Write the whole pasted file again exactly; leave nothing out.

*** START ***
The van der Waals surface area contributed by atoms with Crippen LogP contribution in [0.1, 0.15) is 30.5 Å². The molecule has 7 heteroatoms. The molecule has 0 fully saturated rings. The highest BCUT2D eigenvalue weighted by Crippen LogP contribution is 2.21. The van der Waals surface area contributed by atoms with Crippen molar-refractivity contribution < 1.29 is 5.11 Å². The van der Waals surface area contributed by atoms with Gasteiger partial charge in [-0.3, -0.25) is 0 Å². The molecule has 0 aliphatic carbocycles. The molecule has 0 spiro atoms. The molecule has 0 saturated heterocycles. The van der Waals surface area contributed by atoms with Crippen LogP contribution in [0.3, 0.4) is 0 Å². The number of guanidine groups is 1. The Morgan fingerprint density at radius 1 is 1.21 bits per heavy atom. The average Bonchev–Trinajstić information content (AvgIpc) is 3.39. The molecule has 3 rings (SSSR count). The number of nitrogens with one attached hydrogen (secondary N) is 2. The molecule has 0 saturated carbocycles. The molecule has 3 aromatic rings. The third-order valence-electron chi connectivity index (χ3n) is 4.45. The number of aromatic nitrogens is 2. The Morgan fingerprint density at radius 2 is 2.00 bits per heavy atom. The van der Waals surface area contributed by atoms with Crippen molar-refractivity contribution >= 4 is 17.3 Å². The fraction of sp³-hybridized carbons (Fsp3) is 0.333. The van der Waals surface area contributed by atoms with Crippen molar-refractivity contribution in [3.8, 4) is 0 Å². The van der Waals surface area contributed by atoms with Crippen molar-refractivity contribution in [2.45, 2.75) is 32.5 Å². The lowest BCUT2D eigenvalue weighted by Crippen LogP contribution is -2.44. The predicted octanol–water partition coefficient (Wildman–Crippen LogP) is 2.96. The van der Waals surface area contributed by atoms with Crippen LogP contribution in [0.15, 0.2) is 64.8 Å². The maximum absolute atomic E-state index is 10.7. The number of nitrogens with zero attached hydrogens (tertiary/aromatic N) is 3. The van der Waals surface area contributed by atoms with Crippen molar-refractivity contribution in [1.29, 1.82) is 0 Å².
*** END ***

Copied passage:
The van der Waals surface area contributed by atoms with Crippen LogP contribution in [0.1, 0.15) is 30.5 Å². The molecule has 7 heteroatoms. The molecule has 0 fully saturated rings. The highest BCUT2D eigenvalue weighted by Crippen LogP contribution is 2.21. The van der Waals surface area contributed by atoms with Crippen molar-refractivity contribution < 1.29 is 5.11 Å². The van der Waals surface area contributed by atoms with Gasteiger partial charge in [-0.3, -0.25) is 0 Å². The molecule has 0 aliphatic carbocycles. The molecule has 0 spiro atoms. The molecule has 0 saturated heterocycles. The van der Waals surface area contributed by atoms with Crippen LogP contribution in [0.3, 0.4) is 0 Å². The number of guanidine groups is 1. The Morgan fingerprint density at radius 1 is 1.21 bits per heavy atom. The average Bonchev–Trinajstić information content (AvgIpc) is 3.39. The molecule has 3 rings (SSSR count). The number of nitrogens with one attached hydrogen (secondary N) is 2. The molecule has 0 saturated carbocycles. The molecule has 3 aromatic rings. The third-order valence-electron chi connectivity index (χ3n) is 4.45. The number of aromatic nitrogens is 2. The Morgan fingerprint density at radius 2 is 2.00 bits per heavy atom. The van der Waals surface area contributed by atoms with Crippen molar-refractivity contribution >= 4 is 17.3 Å². The fraction of sp³-hybridized carbons (Fsp3) is 0.333. The van der Waals surface area contributed by atoms with Crippen molar-refractivity contribution in [3.8, 4) is 0 Å². The van der Waals surface area contributed by atoms with Crippen molar-refractivity contribution in [2.45, 2.75) is 32.5 Å². The lowest BCUT2D eigenvalue weighted by Crippen LogP contribution is -2.44. The predicted octanol–water partition coefficient (Wildman–Crippen LogP) is 2.96. The van der Waals surface area contributed by atoms with Crippen LogP contribution in [0.15, 0.2) is 64.8 Å². The maximum absolute atomic E-state index is 10.7. The number of nitrogens with zero attached hydrogens (tertiary/aromatic N) is 3. The van der Waals surface area contributed by atoms with Crippen molar-refractivity contribution in [1.29, 1.82) is 0 Å².